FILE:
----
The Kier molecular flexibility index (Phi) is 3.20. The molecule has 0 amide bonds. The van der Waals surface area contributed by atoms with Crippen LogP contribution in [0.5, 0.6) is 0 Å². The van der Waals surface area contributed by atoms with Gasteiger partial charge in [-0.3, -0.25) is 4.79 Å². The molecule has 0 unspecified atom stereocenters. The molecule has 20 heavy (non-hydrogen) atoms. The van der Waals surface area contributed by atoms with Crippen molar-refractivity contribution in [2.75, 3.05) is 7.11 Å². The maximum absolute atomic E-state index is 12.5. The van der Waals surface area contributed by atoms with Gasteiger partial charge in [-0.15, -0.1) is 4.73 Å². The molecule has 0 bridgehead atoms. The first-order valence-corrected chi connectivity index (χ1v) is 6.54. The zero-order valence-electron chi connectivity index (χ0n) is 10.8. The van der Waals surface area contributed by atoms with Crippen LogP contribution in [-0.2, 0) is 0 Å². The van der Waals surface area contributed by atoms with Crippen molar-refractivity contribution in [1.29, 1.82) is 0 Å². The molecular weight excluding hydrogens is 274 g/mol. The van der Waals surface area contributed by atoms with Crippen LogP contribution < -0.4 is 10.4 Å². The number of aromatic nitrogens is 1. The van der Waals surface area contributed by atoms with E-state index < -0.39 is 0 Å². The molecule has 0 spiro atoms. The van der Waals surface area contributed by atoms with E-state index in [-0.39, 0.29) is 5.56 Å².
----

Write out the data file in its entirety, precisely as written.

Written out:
The Kier molecular flexibility index (Phi) is 3.20. The molecule has 0 amide bonds. The van der Waals surface area contributed by atoms with Crippen LogP contribution in [0.5, 0.6) is 0 Å². The van der Waals surface area contributed by atoms with Gasteiger partial charge in [-0.3, -0.25) is 4.79 Å². The molecule has 0 unspecified atom stereocenters. The molecule has 20 heavy (non-hydrogen) atoms. The van der Waals surface area contributed by atoms with Crippen molar-refractivity contribution in [2.75, 3.05) is 7.11 Å². The maximum absolute atomic E-state index is 12.5. The van der Waals surface area contributed by atoms with Gasteiger partial charge in [-0.15, -0.1) is 4.73 Å². The molecule has 0 bridgehead atoms. The first-order valence-corrected chi connectivity index (χ1v) is 6.54. The zero-order valence-electron chi connectivity index (χ0n) is 10.8. The van der Waals surface area contributed by atoms with Crippen LogP contribution in [-0.2, 0) is 0 Å². The van der Waals surface area contributed by atoms with Crippen molar-refractivity contribution in [1.29, 1.82) is 0 Å². The molecular weight excluding hydrogens is 274 g/mol. The van der Waals surface area contributed by atoms with Crippen LogP contribution < -0.4 is 10.4 Å². The number of aromatic nitrogens is 1. The van der Waals surface area contributed by atoms with E-state index < -0.39 is 0 Å². The molecule has 0 spiro atoms. The van der Waals surface area contributed by atoms with E-state index in [-0.39, 0.29) is 5.56 Å².